This review originally ran as part of our coverage of the 2017 Toronto International Film Festival. With The Shape of Waters being released in New York and Los Angeles this weekend, before rolling out to additional theaters, we are rerunning it.
Guillermo del Toro, especially in some of his more recent films, often seems too preoccupied with his stunning visuals – to be fair, this is what made him famous – and sometimes neglects the emotion of the characters that can drive a story. (Pacific Rim is the prime example of this.) Del Toro has a well-deserved cult following among movie geeks. But sometimes I wonder if that finds its way into del Toro’s thought process – that he has to go bigger and bolder to maintain his reputation with that crowd.
The Shape of Water is del Toro’s best and most complete film. It feels like the culmination of everything he’s done before has finally come together to give us this gem. The striking visuals are, of course, still present, but that’s not what drives the story. Here, del Toro has made about as pure of a love story as I’ve seen in some time. This time, on this movie, del Toro wants to explore these fascinating characters and lets the visuals enhance this telling instead of the other way around. We always knew del Toro had this kind of movie in him – and now here it is and we are all better off for it.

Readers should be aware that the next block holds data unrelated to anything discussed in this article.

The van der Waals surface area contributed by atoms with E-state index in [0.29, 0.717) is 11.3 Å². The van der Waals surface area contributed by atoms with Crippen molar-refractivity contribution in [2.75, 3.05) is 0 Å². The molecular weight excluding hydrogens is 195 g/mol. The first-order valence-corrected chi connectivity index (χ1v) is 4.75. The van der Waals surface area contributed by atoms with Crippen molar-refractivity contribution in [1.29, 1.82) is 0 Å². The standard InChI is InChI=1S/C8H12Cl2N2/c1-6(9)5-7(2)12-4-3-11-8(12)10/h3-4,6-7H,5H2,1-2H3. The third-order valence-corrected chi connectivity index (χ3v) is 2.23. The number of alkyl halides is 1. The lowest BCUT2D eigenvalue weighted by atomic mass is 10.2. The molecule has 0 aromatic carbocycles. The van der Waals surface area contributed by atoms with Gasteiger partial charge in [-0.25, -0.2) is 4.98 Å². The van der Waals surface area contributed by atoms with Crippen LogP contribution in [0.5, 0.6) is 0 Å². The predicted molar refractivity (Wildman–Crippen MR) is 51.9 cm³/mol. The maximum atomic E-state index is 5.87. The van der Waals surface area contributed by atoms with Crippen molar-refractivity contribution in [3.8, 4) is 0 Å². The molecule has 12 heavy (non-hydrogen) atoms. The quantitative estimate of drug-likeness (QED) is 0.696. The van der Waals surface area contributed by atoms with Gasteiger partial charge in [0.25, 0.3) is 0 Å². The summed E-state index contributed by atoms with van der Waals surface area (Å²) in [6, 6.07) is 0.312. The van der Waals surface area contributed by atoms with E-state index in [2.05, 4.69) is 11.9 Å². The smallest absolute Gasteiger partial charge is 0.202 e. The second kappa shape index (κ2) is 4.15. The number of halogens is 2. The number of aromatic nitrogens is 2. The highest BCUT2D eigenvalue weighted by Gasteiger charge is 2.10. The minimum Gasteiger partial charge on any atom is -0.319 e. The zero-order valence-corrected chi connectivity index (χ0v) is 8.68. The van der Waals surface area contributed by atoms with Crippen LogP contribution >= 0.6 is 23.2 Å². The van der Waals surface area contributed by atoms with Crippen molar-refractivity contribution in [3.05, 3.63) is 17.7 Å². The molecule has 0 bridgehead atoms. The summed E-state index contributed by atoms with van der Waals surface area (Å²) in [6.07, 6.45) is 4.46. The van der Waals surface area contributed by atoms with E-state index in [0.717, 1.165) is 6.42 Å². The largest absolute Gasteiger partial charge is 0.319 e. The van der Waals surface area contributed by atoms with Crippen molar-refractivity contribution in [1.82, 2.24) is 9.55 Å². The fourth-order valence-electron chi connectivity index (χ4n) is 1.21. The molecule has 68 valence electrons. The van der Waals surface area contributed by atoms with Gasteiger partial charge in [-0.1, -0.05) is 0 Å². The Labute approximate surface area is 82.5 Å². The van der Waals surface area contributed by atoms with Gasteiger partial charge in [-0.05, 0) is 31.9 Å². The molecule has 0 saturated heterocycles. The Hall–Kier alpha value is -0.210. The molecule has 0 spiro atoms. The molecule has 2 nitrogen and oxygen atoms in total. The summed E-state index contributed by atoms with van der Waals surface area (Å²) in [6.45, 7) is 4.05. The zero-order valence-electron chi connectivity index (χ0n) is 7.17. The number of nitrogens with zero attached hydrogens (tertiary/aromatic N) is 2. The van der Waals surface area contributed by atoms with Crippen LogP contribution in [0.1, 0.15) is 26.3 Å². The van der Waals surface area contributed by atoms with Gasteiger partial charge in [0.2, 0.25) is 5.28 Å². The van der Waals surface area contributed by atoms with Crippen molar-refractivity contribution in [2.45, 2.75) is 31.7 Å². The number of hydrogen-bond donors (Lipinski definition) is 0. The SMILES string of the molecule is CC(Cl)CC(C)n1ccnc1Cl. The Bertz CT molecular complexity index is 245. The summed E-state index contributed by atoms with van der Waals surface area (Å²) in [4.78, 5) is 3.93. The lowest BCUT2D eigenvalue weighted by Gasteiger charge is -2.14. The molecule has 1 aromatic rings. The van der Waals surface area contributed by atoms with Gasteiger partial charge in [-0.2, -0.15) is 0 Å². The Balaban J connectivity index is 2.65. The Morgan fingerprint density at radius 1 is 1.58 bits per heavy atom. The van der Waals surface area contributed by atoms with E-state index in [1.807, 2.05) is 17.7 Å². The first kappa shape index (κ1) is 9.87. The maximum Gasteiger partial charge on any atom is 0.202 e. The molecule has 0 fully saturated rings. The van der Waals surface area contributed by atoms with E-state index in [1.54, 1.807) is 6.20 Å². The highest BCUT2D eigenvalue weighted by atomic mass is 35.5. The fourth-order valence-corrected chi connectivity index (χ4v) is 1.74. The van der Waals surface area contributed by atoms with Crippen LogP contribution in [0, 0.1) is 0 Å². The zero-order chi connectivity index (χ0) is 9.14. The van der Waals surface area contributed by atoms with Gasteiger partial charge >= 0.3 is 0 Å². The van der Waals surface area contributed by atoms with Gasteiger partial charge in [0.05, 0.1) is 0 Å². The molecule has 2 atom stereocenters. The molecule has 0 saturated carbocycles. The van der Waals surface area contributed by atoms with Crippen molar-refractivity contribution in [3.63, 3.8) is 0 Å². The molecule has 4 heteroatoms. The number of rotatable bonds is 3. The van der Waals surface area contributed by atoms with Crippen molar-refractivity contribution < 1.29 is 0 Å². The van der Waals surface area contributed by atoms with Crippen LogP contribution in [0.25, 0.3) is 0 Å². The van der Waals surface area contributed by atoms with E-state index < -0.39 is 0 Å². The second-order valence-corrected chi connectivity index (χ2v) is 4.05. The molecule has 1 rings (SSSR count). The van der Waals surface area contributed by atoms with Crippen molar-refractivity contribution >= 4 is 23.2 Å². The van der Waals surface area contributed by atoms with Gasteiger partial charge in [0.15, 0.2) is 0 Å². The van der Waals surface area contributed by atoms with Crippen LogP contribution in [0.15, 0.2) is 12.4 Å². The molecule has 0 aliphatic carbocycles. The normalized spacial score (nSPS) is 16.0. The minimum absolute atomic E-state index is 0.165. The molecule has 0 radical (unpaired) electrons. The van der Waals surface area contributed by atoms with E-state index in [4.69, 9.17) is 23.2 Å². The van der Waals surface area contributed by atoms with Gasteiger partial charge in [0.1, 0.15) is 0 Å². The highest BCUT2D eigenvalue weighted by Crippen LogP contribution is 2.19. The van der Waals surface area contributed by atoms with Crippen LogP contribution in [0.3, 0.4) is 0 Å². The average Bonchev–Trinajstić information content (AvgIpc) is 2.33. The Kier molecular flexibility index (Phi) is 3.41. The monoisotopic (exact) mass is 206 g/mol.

Eliza (Sally Hawkins, who is fantastic and I’m so glad she got a role like this) works as a custodian at a Baltimore secret government installation in the early 1960s. She and Zelda (Octavia Spencer, who is also great; you can just assume everyone is great from here on out because I don’t want to type “great” every time I mention an actor) are assigned to clean the most classified room at this secret location.
In this room lives “The Asset,” who looks a lot like the Masters of the Universe character, Mer-Man. Michael Shannon plays Strickland, a government agent who tortures The Asset with a cattle prod. (Early on, The Asset does manage to bite off two of Strickland’s fingers, which becomes a running plot point throughout the movie.) In South America, the locals thought of The Asset as a god. Here, the Americans look at The Asset – who can both breathe underwater and in open air – as something that can help the Americans beat the Soviets in the Space Race. Strickland wants The Asset dead so its parts can be dissected; the lead scientist, Hoffstetler (Michael Stuhlbarg), who has his own secrets, wants The Asset to remain alive.